With three test groups, puppies in the first group were treated kindly every time they approached a researcher. Puppies in the second group were punished for approaching the researchers. And puppies in the third group were randomly treated kindly or punished.
The study found that the third group of puppies wound up being the most attached to the researchers.
This doesn't bode well for global human overpopulation.
Universe 25 by Calhoun.
Basically a study of overpopulation. The population of 8 mice in a 9 square feet pen initially doubled every 55 days before growth dropped dramatically after almost a year. Between this point and the final 600th day, the population saw utter breakdown. Aggressive females expelled their young, and the males split into two categories. One was very aggressive violent males who would attack each other, and the other was the 'beautiful ones' - they completely withdrew from mating and all sexual behavior and spent every waking moment grooming. Breeding eventually totally stopped and the behaviors of the mice remained the same until death.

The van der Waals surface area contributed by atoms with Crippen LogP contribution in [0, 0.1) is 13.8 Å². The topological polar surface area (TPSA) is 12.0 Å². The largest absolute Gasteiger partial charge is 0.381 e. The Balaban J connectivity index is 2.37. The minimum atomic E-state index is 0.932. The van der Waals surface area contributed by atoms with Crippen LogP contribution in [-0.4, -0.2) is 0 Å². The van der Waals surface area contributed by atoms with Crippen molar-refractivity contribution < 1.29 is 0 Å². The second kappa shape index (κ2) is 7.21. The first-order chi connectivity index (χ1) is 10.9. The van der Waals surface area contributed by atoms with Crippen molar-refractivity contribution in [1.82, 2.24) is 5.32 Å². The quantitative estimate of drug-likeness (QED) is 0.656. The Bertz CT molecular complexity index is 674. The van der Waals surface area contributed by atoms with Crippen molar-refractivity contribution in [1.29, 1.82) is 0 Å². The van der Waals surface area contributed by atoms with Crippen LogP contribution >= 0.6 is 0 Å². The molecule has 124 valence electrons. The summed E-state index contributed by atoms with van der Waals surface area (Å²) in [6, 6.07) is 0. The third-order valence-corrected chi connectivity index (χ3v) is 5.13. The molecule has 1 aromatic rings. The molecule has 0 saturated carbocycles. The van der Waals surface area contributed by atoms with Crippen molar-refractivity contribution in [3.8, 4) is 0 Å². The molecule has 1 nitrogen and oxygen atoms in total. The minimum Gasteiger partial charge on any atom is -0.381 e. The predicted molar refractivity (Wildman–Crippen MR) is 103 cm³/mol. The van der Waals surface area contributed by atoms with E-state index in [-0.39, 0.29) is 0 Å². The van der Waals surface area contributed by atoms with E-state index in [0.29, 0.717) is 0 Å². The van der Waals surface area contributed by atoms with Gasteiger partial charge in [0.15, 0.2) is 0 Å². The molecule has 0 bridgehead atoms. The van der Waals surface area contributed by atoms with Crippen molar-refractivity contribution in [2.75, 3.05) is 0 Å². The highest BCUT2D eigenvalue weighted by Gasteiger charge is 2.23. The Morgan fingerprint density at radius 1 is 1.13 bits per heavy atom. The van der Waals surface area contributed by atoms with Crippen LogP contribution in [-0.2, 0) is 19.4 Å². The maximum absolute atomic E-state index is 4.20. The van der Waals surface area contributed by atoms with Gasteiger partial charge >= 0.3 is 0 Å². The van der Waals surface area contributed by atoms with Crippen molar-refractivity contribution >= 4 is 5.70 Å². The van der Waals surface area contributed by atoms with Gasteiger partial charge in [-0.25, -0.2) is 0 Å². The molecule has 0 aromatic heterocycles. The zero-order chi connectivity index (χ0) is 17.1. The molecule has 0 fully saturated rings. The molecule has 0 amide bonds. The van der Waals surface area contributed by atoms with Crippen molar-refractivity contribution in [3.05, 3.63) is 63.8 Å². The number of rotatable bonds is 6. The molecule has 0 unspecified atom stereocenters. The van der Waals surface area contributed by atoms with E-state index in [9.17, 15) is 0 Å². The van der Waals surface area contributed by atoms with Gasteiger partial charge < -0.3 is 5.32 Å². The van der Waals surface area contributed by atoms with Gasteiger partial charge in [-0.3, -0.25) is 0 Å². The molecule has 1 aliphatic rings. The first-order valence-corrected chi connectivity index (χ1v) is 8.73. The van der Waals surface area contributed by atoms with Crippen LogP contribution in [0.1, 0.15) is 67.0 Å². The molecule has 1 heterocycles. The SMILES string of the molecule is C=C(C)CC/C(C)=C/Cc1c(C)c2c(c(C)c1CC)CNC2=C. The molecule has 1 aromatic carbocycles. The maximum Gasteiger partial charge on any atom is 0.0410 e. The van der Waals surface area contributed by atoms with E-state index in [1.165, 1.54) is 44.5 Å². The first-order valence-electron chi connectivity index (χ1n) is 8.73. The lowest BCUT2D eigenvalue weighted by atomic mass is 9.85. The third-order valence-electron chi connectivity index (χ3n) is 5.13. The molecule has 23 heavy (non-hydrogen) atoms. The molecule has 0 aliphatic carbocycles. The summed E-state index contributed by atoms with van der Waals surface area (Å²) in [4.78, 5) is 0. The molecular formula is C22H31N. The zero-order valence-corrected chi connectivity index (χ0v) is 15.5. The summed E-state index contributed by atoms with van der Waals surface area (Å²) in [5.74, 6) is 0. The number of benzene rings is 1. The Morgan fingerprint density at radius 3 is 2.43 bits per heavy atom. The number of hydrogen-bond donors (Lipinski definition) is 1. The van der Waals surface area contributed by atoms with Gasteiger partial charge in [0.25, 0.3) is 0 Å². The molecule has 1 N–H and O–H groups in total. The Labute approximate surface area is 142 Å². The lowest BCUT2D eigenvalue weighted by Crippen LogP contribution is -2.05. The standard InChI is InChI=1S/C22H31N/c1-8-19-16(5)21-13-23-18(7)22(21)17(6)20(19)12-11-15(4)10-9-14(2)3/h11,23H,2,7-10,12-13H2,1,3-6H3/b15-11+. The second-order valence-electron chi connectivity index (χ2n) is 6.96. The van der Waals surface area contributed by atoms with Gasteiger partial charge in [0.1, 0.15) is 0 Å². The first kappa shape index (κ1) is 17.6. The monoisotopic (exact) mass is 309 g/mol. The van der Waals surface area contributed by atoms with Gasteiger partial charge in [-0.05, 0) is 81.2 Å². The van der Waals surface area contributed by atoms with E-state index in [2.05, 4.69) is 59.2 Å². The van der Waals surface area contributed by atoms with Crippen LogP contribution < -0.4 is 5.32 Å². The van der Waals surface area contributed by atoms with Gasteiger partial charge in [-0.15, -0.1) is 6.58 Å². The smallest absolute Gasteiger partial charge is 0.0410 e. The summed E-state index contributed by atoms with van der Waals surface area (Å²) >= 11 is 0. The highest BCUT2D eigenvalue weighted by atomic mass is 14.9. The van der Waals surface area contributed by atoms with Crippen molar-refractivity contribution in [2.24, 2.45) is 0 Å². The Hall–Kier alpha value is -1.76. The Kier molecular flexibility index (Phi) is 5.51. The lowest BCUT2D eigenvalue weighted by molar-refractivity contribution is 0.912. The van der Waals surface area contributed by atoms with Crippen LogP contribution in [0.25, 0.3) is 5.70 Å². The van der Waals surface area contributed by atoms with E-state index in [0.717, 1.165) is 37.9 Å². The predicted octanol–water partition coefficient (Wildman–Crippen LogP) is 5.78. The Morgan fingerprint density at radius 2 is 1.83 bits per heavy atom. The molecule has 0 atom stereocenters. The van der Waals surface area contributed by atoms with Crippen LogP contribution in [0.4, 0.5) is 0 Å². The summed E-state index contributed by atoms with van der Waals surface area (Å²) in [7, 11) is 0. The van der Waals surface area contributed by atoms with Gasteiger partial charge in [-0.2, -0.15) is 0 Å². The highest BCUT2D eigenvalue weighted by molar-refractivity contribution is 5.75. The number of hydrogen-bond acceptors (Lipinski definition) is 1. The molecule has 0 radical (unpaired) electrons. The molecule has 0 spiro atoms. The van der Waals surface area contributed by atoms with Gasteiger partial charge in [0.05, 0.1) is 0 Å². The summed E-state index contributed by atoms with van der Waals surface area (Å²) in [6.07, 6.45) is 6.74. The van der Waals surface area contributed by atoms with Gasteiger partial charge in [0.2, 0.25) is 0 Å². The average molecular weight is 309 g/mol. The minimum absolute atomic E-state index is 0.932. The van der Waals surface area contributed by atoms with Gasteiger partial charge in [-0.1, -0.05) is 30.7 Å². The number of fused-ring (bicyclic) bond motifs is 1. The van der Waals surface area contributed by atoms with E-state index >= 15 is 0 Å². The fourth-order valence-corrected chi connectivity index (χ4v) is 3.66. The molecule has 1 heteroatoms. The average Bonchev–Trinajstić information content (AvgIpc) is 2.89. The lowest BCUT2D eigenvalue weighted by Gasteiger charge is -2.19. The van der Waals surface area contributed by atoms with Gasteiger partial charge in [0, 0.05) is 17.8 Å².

Calhoun has suggested this social breakdown might be the fate of humans.
A stunning insight into the biological need to feel loved.
Harry Harlow's experiments on attachment helped establish the modern paradigm for attachment theory (Mary Ainsworth's "strange situation" experiment was also integral to attachment theory, Harlow's study came first).
Basically (this is a very general summary), Harlow and his assistants cared for the physical needs of these baby rhesus monkeys. Some of the monkeys were given a "mom" that they could nurse from but was not comforting/soft. Other monkeys had a "mom" that they couldn't nurse from but were covered with soft cloth. Both groups of monkeys would be scared by a loud toy.
The principals of strict behaviorism (which was thriving at this time in the history of psychology) would lead you to think that the monkeys who had the mother who could nurse them would find comfort in her while scared, and that the monkeys with the soft "mom" who couldn't nurse would not turn to their moms for comfort.
The opposite happened. The monkeys with the soft moms clung to them for comfort after being scared. The monkeys with the nursing moms did not run to them for comfort.
This was groundbreaking because it threw a curveball at behaviorism and set the course for more research into child development and attachment. Choosing the soft mom and rejecting the nursing mom demonstrated that it's not enough just to have your physical needs met (i.e. food), we also need comfort and reassurance to form attachments to caregivers.
Sounds like how a certain "News" network operates...